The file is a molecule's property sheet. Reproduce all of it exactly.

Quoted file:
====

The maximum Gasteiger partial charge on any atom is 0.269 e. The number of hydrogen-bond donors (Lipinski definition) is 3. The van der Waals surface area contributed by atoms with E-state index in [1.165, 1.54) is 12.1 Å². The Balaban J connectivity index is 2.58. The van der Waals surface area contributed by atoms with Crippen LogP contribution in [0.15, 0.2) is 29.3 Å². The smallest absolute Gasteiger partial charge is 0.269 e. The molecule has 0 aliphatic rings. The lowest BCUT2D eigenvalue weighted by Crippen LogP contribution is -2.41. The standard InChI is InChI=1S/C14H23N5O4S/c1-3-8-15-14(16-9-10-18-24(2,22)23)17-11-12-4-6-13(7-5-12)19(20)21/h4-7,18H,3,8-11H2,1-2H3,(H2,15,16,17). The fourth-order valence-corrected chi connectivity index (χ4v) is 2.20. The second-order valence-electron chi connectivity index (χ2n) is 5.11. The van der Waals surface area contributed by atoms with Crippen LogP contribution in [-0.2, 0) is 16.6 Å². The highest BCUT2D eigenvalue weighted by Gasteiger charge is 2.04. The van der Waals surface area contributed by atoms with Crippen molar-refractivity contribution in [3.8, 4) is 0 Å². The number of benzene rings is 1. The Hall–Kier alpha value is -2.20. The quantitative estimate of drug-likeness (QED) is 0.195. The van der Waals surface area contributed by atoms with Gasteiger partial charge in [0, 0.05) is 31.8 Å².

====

The maximum Gasteiger partial charge on any atom is 0.269 e. The number of hydrogen-bond donors (Lipinski definition) is 3. The van der Waals surface area contributed by atoms with E-state index in [1.165, 1.54) is 12.1 Å². The Balaban J connectivity index is 2.58. The van der Waals surface area contributed by atoms with Crippen LogP contribution in [0.15, 0.2) is 29.3 Å². The smallest absolute Gasteiger partial charge is 0.269 e. The molecule has 0 aliphatic rings. The lowest BCUT2D eigenvalue weighted by Crippen LogP contribution is -2.41. The standard InChI is InChI=1S/C14H23N5O4S/c1-3-8-15-14(16-9-10-18-24(2,22)23)17-11-12-4-6-13(7-5-12)19(20)21/h4-7,18H,3,8-11H2,1-2H3,(H2,15,16,17). The fourth-order valence-corrected chi connectivity index (χ4v) is 2.20. The second-order valence-electron chi connectivity index (χ2n) is 5.11. The van der Waals surface area contributed by atoms with Crippen LogP contribution in [-0.2, 0) is 16.6 Å². The highest BCUT2D eigenvalue weighted by Gasteiger charge is 2.04. The van der Waals surface area contributed by atoms with Crippen molar-refractivity contribution in [3.8, 4) is 0 Å². The number of benzene rings is 1. The Hall–Kier alpha value is -2.20. The quantitative estimate of drug-likeness (QED) is 0.195. The van der Waals surface area contributed by atoms with Gasteiger partial charge in [0, 0.05) is 31.8 Å².